Ninja Nation owner details past in SlamBall, movie biz


Kevin Cassidy in a SlamBall competition, where he achieved All-Star status and connections for a movie career.

HUNTERSVILLE – Not an ancient warrior exactly, but Kevin Cassidy is indeed a modern-day ninja. Not only because he is the owner/operator of the Ninja Nation franchise in Huntersville, but because Cassidy has skills that border on legendary.

Today, Cassidy is a business owner, a husband and father of three girls under the age of 6. He wears his Ninja Nation logo proudly and moves from meeting to meeting and surveying his facility with ease. And only when he sits down for a rare moment does he let on about how he got to this place.

At the age of 10, Cassidy’s family left Long Island, N.Y., to move to Charlotte. Although he had a different accent and looked a bit different, his talent at a variety of sports integrated him into school activities.

“I played basketball and football and baseball, and in high school focused on the latter two,” he said.

His talent garnered attention from several area colleges and his baseball skills not only led him to play for Lenoir-Rhyne University, but also gained him a spot in the minor leagues, first for the Cincinnati Reds organization then in the Independent League.

As Cassidy recounts his life story, he pauses to reflect. “I didn’t really have a plan early on,” he said. “I kind of just rode the waves to see where I’d go.”

And what a ride it has been. 

Teaching and SlamBall

He followed a friend to Baltimore and found a teaching job in a low-income middle school, teaching science and PE and working with Exceptional Children and classes in an Individualized Education Program. During that time, he also had several side jobs, bartending and working as a personal trainer and watching an up-and-coming new sport on television called SlamBall.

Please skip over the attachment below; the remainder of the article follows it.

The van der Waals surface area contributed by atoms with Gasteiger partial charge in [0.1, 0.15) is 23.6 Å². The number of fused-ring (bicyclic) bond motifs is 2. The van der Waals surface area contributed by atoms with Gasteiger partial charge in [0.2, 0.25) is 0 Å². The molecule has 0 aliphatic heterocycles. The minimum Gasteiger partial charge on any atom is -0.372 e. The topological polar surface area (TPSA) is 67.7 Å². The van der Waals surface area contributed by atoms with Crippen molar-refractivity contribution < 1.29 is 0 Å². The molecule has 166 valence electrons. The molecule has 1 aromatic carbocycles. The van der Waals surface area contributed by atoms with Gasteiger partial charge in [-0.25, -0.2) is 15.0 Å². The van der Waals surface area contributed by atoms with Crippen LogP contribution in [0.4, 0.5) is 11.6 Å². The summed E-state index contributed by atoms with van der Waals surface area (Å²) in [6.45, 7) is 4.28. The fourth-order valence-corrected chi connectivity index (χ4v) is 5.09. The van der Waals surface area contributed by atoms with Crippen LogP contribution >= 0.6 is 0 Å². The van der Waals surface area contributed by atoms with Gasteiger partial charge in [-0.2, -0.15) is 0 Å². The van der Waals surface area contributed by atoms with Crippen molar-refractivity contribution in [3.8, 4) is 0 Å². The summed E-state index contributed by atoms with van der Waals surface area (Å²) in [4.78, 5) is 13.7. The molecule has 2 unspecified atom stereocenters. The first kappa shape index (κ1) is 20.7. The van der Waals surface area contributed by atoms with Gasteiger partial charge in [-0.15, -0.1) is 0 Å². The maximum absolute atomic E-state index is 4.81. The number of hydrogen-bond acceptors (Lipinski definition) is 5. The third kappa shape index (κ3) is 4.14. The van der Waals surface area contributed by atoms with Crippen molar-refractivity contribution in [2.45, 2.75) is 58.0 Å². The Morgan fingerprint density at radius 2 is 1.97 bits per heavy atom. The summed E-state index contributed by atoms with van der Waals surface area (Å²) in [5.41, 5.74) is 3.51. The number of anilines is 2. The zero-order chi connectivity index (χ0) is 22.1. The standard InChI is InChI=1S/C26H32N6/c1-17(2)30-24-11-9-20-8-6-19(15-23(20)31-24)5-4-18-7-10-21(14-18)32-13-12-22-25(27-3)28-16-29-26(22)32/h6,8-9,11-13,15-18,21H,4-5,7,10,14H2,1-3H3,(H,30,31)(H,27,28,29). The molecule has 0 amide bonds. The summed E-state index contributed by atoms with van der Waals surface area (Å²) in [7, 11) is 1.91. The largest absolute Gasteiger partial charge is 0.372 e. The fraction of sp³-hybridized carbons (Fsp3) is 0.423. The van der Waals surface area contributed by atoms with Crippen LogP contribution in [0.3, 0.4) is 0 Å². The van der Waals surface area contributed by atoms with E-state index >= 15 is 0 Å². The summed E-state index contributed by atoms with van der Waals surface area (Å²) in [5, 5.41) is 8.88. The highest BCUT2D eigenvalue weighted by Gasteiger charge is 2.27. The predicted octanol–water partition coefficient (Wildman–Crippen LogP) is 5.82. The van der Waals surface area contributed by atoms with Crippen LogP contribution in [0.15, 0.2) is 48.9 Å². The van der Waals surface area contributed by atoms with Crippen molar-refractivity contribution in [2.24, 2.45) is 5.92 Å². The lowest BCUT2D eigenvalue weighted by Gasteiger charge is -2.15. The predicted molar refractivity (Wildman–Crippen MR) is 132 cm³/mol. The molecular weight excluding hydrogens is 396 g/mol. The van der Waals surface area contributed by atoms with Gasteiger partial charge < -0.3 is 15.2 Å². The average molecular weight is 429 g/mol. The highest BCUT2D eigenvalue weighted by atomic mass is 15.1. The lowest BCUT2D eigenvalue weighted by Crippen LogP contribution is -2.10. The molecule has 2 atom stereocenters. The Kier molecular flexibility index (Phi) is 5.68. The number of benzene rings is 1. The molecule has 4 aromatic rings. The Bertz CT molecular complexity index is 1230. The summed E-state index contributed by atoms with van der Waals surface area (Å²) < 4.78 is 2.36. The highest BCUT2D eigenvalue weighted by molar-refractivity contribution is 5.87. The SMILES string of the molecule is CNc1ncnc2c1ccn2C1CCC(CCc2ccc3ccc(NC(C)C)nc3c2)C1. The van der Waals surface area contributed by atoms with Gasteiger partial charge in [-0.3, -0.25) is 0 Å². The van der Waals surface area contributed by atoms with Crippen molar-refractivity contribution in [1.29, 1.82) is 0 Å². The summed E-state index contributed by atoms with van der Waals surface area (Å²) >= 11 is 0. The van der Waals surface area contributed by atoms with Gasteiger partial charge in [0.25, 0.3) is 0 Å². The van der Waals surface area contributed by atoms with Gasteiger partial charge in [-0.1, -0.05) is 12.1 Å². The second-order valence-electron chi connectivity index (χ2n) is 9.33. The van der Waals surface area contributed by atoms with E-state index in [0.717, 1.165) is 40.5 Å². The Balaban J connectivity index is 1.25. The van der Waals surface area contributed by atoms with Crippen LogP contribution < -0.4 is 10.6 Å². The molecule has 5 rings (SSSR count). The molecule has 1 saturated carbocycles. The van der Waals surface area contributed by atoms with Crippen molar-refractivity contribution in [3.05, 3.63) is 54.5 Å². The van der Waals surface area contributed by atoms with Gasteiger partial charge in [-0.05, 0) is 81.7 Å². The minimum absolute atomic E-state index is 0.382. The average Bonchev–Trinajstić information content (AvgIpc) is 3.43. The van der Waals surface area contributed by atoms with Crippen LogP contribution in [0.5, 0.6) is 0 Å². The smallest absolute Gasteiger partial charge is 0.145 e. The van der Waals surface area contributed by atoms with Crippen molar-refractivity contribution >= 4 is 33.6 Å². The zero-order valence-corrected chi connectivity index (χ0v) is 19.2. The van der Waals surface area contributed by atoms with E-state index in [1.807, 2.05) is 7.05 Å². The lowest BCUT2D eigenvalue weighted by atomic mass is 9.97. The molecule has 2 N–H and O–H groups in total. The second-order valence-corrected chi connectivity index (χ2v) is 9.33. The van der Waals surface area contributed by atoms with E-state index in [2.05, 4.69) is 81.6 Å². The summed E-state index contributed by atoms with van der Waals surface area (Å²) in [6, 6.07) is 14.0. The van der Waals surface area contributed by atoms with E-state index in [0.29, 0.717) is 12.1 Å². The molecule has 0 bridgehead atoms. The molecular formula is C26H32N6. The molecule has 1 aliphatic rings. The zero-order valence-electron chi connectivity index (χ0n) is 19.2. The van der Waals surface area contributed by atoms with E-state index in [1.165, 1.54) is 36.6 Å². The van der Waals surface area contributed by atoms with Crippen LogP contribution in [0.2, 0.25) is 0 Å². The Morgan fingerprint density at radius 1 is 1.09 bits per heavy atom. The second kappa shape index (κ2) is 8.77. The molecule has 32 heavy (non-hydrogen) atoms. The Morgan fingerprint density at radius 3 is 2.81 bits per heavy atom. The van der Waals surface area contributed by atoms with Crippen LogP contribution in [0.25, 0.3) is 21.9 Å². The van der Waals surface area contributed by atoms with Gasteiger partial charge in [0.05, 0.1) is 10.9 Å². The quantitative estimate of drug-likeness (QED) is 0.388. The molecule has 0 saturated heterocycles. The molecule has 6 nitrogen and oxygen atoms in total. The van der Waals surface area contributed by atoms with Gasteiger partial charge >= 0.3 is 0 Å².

Kevin Cassidy

SlamBall was created in 1999 as a combination of several sports on a court mixing hard surfaces and trampolines between two basketball goals. Players used the trampolines to reach extraordinary heights while trying to make baskets. A physical game, SlamBall became a sensation in the early 2000s with a special draft held around the country.

During his summer break from teaching, a friend from Philly called to tell him SlamBall was holding auditions at Temple University and a group of their friends should come try out. With nearly 2,000 people auditioning, Cassidy was one of 20 chosen to go to Los Angeles for more tryouts. He went back to Baltimore to his school administrator, who told him to “go for it!” and that he would always have a job there if he didn’t make the final cut.

But the wave kept moving Cassidy into the SlamBall arena and even today, a simple Google search for “Kevin Cassidy SlamBall” finds a number of breathtaking moves made by Cassidy. He made the All-Star Team, participated in interviews and promotional events, reveled in the high ratings on Spike TV and met a myriad of exceptional athletes …